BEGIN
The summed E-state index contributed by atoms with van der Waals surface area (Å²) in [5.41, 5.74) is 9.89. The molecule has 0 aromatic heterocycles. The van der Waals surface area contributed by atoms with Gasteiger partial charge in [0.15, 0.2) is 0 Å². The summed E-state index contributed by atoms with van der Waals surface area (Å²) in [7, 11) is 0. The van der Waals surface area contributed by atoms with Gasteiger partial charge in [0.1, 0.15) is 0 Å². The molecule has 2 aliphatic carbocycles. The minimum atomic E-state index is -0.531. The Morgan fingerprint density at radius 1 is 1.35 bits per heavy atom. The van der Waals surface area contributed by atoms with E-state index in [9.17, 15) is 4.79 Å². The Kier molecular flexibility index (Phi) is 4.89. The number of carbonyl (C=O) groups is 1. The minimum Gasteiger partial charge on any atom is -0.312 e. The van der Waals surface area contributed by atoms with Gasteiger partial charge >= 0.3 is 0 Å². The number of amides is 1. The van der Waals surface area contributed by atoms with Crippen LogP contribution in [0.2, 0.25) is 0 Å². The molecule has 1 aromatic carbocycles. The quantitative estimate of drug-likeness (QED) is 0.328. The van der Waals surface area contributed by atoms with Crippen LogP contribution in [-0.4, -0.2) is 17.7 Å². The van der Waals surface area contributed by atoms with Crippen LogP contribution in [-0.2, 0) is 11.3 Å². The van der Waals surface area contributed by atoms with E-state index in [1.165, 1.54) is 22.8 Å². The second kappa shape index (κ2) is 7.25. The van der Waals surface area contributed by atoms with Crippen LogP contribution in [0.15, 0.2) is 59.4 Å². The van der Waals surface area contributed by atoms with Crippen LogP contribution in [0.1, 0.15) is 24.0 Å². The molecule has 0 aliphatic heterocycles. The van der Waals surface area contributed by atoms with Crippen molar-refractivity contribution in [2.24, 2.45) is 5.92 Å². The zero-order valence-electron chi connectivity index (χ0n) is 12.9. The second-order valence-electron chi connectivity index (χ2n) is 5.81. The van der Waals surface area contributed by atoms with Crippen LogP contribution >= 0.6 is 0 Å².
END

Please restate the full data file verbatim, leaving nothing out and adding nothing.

The summed E-state index contributed by atoms with van der Waals surface area (Å²) in [5.41, 5.74) is 9.89. The molecule has 0 aromatic heterocycles. The van der Waals surface area contributed by atoms with Gasteiger partial charge in [0.15, 0.2) is 0 Å². The summed E-state index contributed by atoms with van der Waals surface area (Å²) in [7, 11) is 0. The van der Waals surface area contributed by atoms with Gasteiger partial charge in [0.1, 0.15) is 0 Å². The molecule has 2 aliphatic carbocycles. The minimum atomic E-state index is -0.531. The Morgan fingerprint density at radius 1 is 1.35 bits per heavy atom. The van der Waals surface area contributed by atoms with E-state index in [9.17, 15) is 4.79 Å². The Kier molecular flexibility index (Phi) is 4.89. The number of carbonyl (C=O) groups is 1. The minimum Gasteiger partial charge on any atom is -0.312 e. The van der Waals surface area contributed by atoms with Gasteiger partial charge >= 0.3 is 0 Å². The number of amides is 1. The van der Waals surface area contributed by atoms with Crippen LogP contribution in [0.2, 0.25) is 0 Å². The molecule has 1 aromatic carbocycles. The quantitative estimate of drug-likeness (QED) is 0.328. The van der Waals surface area contributed by atoms with Crippen LogP contribution in [-0.4, -0.2) is 17.7 Å². The van der Waals surface area contributed by atoms with Crippen LogP contribution in [-0.2, 0) is 11.3 Å². The van der Waals surface area contributed by atoms with E-state index in [1.165, 1.54) is 22.8 Å². The second kappa shape index (κ2) is 7.25. The van der Waals surface area contributed by atoms with Crippen LogP contribution in [0.15, 0.2) is 59.4 Å². The van der Waals surface area contributed by atoms with Crippen LogP contribution in [0.1, 0.15) is 24.0 Å². The molecule has 0 aliphatic heterocycles. The van der Waals surface area contributed by atoms with Crippen molar-refractivity contribution in [2.24, 2.45) is 5.92 Å². The zero-order valence-electron chi connectivity index (χ0n) is 12.9. The second-order valence-electron chi connectivity index (χ2n) is 5.81. The van der Waals surface area contributed by atoms with Crippen LogP contribution >= 0.6 is 0 Å².